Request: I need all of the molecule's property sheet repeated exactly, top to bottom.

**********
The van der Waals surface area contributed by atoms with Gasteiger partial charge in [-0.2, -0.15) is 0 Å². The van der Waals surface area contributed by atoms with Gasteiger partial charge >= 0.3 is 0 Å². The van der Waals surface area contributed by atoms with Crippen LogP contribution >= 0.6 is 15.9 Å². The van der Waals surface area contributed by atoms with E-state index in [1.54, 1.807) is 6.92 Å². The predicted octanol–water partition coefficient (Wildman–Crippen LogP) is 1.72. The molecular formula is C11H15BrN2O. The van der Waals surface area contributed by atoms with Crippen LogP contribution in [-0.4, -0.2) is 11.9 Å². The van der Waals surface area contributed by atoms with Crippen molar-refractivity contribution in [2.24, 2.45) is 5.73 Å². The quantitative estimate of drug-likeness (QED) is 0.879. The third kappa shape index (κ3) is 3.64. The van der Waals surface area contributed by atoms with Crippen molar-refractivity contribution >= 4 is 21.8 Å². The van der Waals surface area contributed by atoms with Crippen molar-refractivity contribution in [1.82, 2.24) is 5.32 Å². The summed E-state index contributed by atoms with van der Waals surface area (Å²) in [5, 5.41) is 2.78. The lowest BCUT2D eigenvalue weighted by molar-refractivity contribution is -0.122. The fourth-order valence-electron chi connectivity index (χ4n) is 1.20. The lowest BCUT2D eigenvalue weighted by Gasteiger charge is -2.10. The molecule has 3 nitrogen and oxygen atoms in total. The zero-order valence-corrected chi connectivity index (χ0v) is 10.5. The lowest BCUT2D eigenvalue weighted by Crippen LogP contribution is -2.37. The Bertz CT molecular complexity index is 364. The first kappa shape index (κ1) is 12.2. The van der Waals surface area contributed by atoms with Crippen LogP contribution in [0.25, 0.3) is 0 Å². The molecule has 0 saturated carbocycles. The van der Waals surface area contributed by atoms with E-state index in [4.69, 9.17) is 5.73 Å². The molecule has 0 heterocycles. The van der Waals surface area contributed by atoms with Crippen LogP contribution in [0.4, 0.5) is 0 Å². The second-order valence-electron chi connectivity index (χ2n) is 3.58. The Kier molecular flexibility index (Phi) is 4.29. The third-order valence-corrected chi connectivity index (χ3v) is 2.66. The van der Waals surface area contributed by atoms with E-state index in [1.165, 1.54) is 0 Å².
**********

The van der Waals surface area contributed by atoms with Gasteiger partial charge in [-0.2, -0.15) is 0 Å². The van der Waals surface area contributed by atoms with Gasteiger partial charge >= 0.3 is 0 Å². The van der Waals surface area contributed by atoms with Crippen LogP contribution >= 0.6 is 15.9 Å². The van der Waals surface area contributed by atoms with E-state index in [1.54, 1.807) is 6.92 Å². The predicted octanol–water partition coefficient (Wildman–Crippen LogP) is 1.72. The molecular formula is C11H15BrN2O. The van der Waals surface area contributed by atoms with Crippen LogP contribution in [-0.4, -0.2) is 11.9 Å². The van der Waals surface area contributed by atoms with Crippen molar-refractivity contribution in [2.24, 2.45) is 5.73 Å². The quantitative estimate of drug-likeness (QED) is 0.879. The third kappa shape index (κ3) is 3.64. The van der Waals surface area contributed by atoms with Crippen molar-refractivity contribution >= 4 is 21.8 Å². The van der Waals surface area contributed by atoms with Crippen molar-refractivity contribution in [1.82, 2.24) is 5.32 Å². The summed E-state index contributed by atoms with van der Waals surface area (Å²) in [5, 5.41) is 2.78. The lowest BCUT2D eigenvalue weighted by molar-refractivity contribution is -0.122. The fourth-order valence-electron chi connectivity index (χ4n) is 1.20. The lowest BCUT2D eigenvalue weighted by Gasteiger charge is -2.10. The molecule has 3 nitrogen and oxygen atoms in total. The zero-order valence-corrected chi connectivity index (χ0v) is 10.5. The lowest BCUT2D eigenvalue weighted by Crippen LogP contribution is -2.37. The Bertz CT molecular complexity index is 364. The first kappa shape index (κ1) is 12.2. The van der Waals surface area contributed by atoms with Crippen LogP contribution in [0.25, 0.3) is 0 Å². The molecule has 0 saturated carbocycles. The van der Waals surface area contributed by atoms with E-state index in [4.69, 9.17) is 5.73 Å². The molecule has 0 heterocycles. The van der Waals surface area contributed by atoms with Crippen LogP contribution in [0.4, 0.5) is 0 Å². The second-order valence-electron chi connectivity index (χ2n) is 3.58. The Kier molecular flexibility index (Phi) is 4.29. The third-order valence-corrected chi connectivity index (χ3v) is 2.66. The van der Waals surface area contributed by atoms with E-state index in [1.165, 1.54) is 0 Å².